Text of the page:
By Zephyr Strosnider
The College Board is planning to completely redesign the well-known college admission test, the SAT, also known as the Scholastic Assessment Test. The SAT is a popular test used to measure students’ college and career readiness as well as predict college outcomes. The new test will be arriving in 2016, meaning the class of 2017 will be the first ever class to participate in the all new SAT.
According to the New York Times, the redesigned test will contain more common words used in familiar contexts rather than more obscure SAT vocabulary used in the current design.
Rumored changes include altering the essay portion of the test so that students will no longer be allowed to make up the facts for their essay. Instead, they will be forced to construct an argument using accurate and potentially provided evidence.
The most recent SAT remake was in 2005, which included the addition of the writing portion of the exam and elimination of analogy questions.
Last year, 2013, was the first year ever that more students took the ACT (American College Testing) than the SAT. The ACT is considered to test students based more on what they are actually learning in classrooms in contrast to the SAT.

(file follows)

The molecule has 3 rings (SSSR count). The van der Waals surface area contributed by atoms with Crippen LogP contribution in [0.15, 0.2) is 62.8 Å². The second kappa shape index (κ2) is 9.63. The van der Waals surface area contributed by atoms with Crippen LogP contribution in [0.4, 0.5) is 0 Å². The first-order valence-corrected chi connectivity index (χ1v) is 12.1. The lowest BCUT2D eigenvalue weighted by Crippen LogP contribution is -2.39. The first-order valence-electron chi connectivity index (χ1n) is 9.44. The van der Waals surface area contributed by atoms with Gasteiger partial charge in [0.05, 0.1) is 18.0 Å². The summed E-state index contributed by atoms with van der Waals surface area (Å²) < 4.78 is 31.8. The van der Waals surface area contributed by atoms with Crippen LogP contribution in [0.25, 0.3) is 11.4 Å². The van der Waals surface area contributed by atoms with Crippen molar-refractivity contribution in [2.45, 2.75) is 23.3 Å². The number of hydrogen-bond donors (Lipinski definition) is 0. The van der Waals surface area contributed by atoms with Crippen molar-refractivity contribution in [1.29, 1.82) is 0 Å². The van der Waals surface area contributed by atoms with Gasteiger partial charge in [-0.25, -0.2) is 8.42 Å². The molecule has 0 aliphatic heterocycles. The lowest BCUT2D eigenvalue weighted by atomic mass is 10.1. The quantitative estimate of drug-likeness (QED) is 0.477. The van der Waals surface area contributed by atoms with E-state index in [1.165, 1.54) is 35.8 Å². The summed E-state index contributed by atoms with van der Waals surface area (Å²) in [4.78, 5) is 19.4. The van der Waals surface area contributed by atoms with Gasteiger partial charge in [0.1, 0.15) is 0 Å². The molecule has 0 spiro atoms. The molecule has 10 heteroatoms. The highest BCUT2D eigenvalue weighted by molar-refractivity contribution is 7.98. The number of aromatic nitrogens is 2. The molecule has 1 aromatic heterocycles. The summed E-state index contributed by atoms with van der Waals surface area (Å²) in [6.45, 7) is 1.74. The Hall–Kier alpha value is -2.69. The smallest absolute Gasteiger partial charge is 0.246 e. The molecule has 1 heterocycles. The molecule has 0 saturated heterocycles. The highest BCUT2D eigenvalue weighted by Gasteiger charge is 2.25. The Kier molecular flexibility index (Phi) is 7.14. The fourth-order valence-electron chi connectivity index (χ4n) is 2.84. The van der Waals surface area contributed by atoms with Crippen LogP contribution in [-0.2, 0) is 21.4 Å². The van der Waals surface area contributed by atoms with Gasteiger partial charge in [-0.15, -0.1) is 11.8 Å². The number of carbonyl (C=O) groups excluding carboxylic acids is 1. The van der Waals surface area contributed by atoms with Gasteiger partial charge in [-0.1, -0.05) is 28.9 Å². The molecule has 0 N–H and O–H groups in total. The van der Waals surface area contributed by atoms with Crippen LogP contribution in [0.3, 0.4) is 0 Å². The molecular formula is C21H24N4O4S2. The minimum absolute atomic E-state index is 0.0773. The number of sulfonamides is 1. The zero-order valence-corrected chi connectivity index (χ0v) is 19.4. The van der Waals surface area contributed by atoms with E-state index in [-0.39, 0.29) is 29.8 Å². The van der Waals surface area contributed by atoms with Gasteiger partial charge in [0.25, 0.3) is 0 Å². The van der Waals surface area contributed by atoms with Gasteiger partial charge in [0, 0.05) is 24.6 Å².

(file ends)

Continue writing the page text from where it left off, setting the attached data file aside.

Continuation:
To ensure the test will retain its competitive edge with the ACT, the College Board hired David Coleman, known as the “architect” of Common Core State Standards, as its new board president.
When asked about the changes to the test, Coleman said “we will develop an assessment that mirrors the work that students will do in college so that they will practice the work they need to do to complete college. An improved SAT will strongly focus on the core knowledge and skills that evidence shows are most important to prepare students for the rigors of college and career.”
The SAT is not the only college admission test going through changes. The ACT has decided it will be moving online in the next few years. Students will still be able to take a scantron version of the test, and both options will be available for the foreseeable future. The ACT also plans to start testing in third grade in schools all over America to help guide students toward college readiness.